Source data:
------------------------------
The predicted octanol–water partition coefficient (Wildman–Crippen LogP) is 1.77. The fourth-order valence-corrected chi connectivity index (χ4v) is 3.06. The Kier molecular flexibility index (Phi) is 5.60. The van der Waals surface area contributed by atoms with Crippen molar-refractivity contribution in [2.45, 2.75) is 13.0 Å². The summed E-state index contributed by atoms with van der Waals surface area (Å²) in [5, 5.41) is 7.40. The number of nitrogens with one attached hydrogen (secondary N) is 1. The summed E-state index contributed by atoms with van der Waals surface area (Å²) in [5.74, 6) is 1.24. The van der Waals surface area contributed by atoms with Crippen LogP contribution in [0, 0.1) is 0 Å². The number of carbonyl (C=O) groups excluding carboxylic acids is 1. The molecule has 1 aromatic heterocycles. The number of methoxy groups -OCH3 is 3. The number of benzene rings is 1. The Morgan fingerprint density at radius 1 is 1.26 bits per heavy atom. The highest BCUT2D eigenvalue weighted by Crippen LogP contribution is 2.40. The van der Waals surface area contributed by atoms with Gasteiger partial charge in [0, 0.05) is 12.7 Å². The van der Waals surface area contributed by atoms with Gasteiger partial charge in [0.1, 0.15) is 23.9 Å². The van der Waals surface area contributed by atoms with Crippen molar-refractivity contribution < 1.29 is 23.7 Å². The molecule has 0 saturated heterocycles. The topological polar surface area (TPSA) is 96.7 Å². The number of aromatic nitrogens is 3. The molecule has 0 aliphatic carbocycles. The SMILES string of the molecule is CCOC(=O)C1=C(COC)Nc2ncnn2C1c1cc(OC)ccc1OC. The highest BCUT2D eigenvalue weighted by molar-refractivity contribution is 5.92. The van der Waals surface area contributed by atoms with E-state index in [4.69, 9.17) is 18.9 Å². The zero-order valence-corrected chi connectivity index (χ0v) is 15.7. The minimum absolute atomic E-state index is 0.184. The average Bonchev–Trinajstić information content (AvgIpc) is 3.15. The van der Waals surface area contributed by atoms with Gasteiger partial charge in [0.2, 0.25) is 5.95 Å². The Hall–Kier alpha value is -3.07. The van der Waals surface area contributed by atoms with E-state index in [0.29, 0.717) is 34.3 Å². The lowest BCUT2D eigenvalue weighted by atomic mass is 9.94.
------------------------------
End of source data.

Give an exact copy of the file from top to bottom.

The predicted octanol–water partition coefficient (Wildman–Crippen LogP) is 1.77. The fourth-order valence-corrected chi connectivity index (χ4v) is 3.06. The Kier molecular flexibility index (Phi) is 5.60. The van der Waals surface area contributed by atoms with Crippen molar-refractivity contribution in [2.45, 2.75) is 13.0 Å². The summed E-state index contributed by atoms with van der Waals surface area (Å²) in [5, 5.41) is 7.40. The number of nitrogens with one attached hydrogen (secondary N) is 1. The summed E-state index contributed by atoms with van der Waals surface area (Å²) in [5.74, 6) is 1.24. The van der Waals surface area contributed by atoms with Crippen LogP contribution in [0, 0.1) is 0 Å². The number of carbonyl (C=O) groups excluding carboxylic acids is 1. The molecule has 1 aromatic heterocycles. The number of methoxy groups -OCH3 is 3. The number of benzene rings is 1. The Morgan fingerprint density at radius 1 is 1.26 bits per heavy atom. The highest BCUT2D eigenvalue weighted by Crippen LogP contribution is 2.40. The van der Waals surface area contributed by atoms with Gasteiger partial charge in [0, 0.05) is 12.7 Å². The van der Waals surface area contributed by atoms with Gasteiger partial charge in [0.1, 0.15) is 23.9 Å². The van der Waals surface area contributed by atoms with Crippen molar-refractivity contribution < 1.29 is 23.7 Å². The molecule has 0 saturated heterocycles. The topological polar surface area (TPSA) is 96.7 Å². The number of aromatic nitrogens is 3. The molecule has 0 aliphatic carbocycles. The SMILES string of the molecule is CCOC(=O)C1=C(COC)Nc2ncnn2C1c1cc(OC)ccc1OC. The highest BCUT2D eigenvalue weighted by molar-refractivity contribution is 5.92. The van der Waals surface area contributed by atoms with E-state index in [4.69, 9.17) is 18.9 Å². The zero-order valence-corrected chi connectivity index (χ0v) is 15.7. The minimum absolute atomic E-state index is 0.184. The average Bonchev–Trinajstić information content (AvgIpc) is 3.15. The van der Waals surface area contributed by atoms with Gasteiger partial charge in [0.2, 0.25) is 5.95 Å². The Hall–Kier alpha value is -3.07. The van der Waals surface area contributed by atoms with E-state index in [0.29, 0.717) is 34.3 Å². The lowest BCUT2D eigenvalue weighted by atomic mass is 9.94.